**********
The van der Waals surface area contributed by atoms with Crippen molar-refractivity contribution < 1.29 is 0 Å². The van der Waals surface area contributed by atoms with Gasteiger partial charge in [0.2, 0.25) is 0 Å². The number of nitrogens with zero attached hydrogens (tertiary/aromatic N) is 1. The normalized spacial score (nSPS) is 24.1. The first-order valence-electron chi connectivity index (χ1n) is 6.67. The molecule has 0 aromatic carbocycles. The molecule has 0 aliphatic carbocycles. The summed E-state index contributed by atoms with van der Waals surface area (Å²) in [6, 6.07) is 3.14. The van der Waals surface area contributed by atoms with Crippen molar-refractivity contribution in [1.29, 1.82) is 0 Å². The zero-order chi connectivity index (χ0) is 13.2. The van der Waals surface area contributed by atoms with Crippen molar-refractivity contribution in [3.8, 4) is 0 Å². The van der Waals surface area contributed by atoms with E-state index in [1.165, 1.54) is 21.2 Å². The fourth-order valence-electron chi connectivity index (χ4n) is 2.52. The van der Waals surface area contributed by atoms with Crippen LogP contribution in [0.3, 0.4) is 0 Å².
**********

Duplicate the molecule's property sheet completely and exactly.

The van der Waals surface area contributed by atoms with Crippen molar-refractivity contribution < 1.29 is 0 Å². The van der Waals surface area contributed by atoms with Gasteiger partial charge in [0.2, 0.25) is 0 Å². The number of nitrogens with zero attached hydrogens (tertiary/aromatic N) is 1. The normalized spacial score (nSPS) is 24.1. The first-order valence-electron chi connectivity index (χ1n) is 6.67. The molecule has 0 aromatic carbocycles. The molecule has 0 aliphatic carbocycles. The summed E-state index contributed by atoms with van der Waals surface area (Å²) in [6, 6.07) is 3.14. The van der Waals surface area contributed by atoms with Crippen molar-refractivity contribution in [1.29, 1.82) is 0 Å². The zero-order chi connectivity index (χ0) is 13.2. The van der Waals surface area contributed by atoms with Crippen molar-refractivity contribution in [3.8, 4) is 0 Å². The van der Waals surface area contributed by atoms with E-state index in [1.165, 1.54) is 21.2 Å². The fourth-order valence-electron chi connectivity index (χ4n) is 2.52. The van der Waals surface area contributed by atoms with Crippen LogP contribution in [0.3, 0.4) is 0 Å².